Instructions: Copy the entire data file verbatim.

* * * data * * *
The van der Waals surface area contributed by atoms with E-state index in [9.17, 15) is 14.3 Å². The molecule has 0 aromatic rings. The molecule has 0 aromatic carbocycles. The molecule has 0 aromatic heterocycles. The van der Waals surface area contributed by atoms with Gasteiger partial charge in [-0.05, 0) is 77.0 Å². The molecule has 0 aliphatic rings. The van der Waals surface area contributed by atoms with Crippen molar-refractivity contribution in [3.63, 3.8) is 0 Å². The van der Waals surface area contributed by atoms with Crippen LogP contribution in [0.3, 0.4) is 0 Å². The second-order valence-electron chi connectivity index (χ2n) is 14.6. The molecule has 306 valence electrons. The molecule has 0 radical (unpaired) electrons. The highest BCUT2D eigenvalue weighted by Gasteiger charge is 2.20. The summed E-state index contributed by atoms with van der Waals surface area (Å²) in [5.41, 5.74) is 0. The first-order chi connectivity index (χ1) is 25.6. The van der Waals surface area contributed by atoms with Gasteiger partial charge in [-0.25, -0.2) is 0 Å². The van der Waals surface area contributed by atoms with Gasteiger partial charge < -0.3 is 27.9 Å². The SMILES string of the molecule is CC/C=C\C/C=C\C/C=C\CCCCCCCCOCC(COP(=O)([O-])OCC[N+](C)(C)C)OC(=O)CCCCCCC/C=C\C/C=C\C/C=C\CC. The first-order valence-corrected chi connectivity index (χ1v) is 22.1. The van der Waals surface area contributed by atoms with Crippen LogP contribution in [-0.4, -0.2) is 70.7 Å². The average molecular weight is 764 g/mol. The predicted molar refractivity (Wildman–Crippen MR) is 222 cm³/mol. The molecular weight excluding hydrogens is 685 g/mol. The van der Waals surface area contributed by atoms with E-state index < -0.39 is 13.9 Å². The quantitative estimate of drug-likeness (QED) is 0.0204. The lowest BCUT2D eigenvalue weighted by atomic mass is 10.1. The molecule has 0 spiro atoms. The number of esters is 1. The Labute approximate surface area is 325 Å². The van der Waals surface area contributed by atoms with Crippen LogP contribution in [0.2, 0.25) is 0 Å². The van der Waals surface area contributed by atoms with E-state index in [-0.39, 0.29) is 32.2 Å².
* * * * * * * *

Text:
The van der Waals surface area contributed by atoms with E-state index in [9.17, 15) is 14.3 Å². The molecule has 0 aromatic rings. The molecule has 0 aromatic carbocycles. The molecule has 0 aromatic heterocycles. The van der Waals surface area contributed by atoms with Gasteiger partial charge in [-0.05, 0) is 77.0 Å². The molecule has 0 aliphatic rings. The van der Waals surface area contributed by atoms with Crippen molar-refractivity contribution in [3.63, 3.8) is 0 Å². The van der Waals surface area contributed by atoms with Crippen LogP contribution in [0.3, 0.4) is 0 Å². The second-order valence-electron chi connectivity index (χ2n) is 14.6. The molecule has 306 valence electrons. The molecule has 0 radical (unpaired) electrons. The highest BCUT2D eigenvalue weighted by Gasteiger charge is 2.20. The summed E-state index contributed by atoms with van der Waals surface area (Å²) in [5.41, 5.74) is 0. The first-order chi connectivity index (χ1) is 25.6. The van der Waals surface area contributed by atoms with Gasteiger partial charge in [-0.25, -0.2) is 0 Å². The van der Waals surface area contributed by atoms with Gasteiger partial charge < -0.3 is 27.9 Å². The SMILES string of the molecule is CC/C=C\C/C=C\C/C=C\CCCCCCCCOCC(COP(=O)([O-])OCC[N+](C)(C)C)OC(=O)CCCCCCC/C=C\C/C=C\C/C=C\CC. The first-order valence-corrected chi connectivity index (χ1v) is 22.1. The van der Waals surface area contributed by atoms with Crippen LogP contribution in [-0.4, -0.2) is 70.7 Å². The average molecular weight is 764 g/mol. The predicted molar refractivity (Wildman–Crippen MR) is 222 cm³/mol. The molecular weight excluding hydrogens is 685 g/mol. The van der Waals surface area contributed by atoms with E-state index < -0.39 is 13.9 Å². The quantitative estimate of drug-likeness (QED) is 0.0204. The lowest BCUT2D eigenvalue weighted by atomic mass is 10.1. The molecule has 0 spiro atoms. The number of esters is 1. The Labute approximate surface area is 325 Å². The van der Waals surface area contributed by atoms with Crippen LogP contribution in [0.2, 0.25) is 0 Å². The van der Waals surface area contributed by atoms with E-state index in [-0.39, 0.29) is 32.2 Å².